Chapter 16: Myths About Strabismus Surgery
A Patient & Parent Guide to Strabismus Surgery
George R. Beauchamp, M.D.
Myths about strabismus surgery include common misunderstandings about how the procedures are performed, complications and after effects of eye muscle surgery. This guide is meant to explain many aspects of strabismus and its surgical treatment. Hopefully, it will dispel some common misunderstandings about how the procedures are performed. The following are some common misapprehensions.
Myth # 1: Eye Position During Surgery
It is not necessary to remove the eye to perform strabismus surgery. The muscles attach to the sides of the eye and the surgery is performed with the eyes simply turned to the side, much as one turns one’s eyes to look in normal directions of gaze.
Myth # 2: Use of Lasers
Lasers are not required (or appropriate) for strabismus surgery. Lasers generally are used to destroy tissue to mold or remove it. In strabismus surgery, the goal is to move or modify muscles (and tendons) to weaken or strengthen their actions, thereby to change the angle between the eyes. Hence, removing or destroying tissue would be counter productive.
Myth # 3: Anesthesia Risks
Anesthesia is no longer very risky. Modern anesthesia techniques and agents have made it very safe. This is not to say that there is no risk, simply that it is so small as to be difficult to measure. Anesthesia in healthy persons, including children of all ages, carries a probable major risk on the order of one in a million or less.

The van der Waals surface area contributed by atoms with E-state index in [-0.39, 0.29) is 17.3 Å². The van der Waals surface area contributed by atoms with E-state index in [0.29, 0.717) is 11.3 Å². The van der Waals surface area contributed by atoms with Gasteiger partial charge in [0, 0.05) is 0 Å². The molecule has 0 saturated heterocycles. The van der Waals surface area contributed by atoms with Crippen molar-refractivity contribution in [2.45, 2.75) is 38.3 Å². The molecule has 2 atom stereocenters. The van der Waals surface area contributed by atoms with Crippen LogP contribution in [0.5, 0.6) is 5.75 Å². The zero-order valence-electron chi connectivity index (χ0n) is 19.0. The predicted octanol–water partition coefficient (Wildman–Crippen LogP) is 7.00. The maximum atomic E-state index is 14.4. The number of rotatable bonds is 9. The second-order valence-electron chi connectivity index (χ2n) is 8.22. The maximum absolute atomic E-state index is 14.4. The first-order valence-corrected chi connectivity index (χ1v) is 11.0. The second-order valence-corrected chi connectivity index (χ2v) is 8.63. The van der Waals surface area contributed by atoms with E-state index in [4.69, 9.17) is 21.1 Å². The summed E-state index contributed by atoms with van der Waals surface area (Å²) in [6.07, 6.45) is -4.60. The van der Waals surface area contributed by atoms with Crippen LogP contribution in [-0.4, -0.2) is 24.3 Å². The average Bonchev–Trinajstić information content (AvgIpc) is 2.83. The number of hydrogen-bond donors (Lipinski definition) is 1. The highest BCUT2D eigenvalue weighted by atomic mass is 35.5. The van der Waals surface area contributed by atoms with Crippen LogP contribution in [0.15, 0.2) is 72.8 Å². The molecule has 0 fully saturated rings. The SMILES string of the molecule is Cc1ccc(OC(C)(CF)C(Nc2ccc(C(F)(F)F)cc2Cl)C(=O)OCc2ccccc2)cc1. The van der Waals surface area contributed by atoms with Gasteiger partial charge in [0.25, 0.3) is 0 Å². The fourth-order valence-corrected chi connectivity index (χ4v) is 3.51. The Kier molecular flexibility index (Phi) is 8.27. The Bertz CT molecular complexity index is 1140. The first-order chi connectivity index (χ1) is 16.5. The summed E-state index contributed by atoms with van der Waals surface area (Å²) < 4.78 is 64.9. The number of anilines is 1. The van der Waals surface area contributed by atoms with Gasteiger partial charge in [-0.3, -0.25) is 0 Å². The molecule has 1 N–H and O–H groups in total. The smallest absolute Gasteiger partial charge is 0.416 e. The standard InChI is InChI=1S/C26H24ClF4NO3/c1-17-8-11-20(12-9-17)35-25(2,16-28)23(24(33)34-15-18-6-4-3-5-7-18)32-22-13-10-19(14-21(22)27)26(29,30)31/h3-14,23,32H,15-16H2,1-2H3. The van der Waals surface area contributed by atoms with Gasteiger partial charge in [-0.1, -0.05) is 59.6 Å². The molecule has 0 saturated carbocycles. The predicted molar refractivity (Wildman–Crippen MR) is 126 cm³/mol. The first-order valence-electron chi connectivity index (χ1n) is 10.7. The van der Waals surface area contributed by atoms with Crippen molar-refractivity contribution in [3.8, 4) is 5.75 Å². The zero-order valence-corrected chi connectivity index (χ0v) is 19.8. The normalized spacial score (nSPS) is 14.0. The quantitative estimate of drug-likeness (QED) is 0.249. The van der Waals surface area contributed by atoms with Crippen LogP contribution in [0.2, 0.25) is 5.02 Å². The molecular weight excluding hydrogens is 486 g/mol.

Myth #4: Surgery in the Office
Surgery cannot be performed in the office. Because anesthesia must be administered, surgery must be performed in a hospital or outpatient surgical facility. Generally a general anesthesia is required and appropriate.
Myth #5: Patches or Bandages After Surgery
Bandaging the eye(s) is not necessary following surgery. No patches need be applied; however, if comfort is increased, one or both eyes may be covered.
Myth #6: Trouble Seeing and Wearing Glasses
You will be able to see following surgery. Since the muscles are attached to the outside of the eye, there is little effect on seeing. Blurring of the vision is common following surgery, and may be associated with preparation before surgery (including eye drops that dilate the pupil and sterilizing irrigating solutions), and tearing and mucus secreting reactions after surgery. These effects are temporary, generally lasting a few to 48 hours. Surgery generally changes refractive error (strength of glasses) very little, and so glasses will not need to be changed. Glasses (minus prisms!) may be worn immediately after surgery.
Myth #7: Returning to Activities
You will be able to return to school or work within a very few days following surgery. While there will be bruising and some soreness, most persons are able to be up and about soon enough to return to school or work in two to five days.
Read About Children and Strabismus Surgery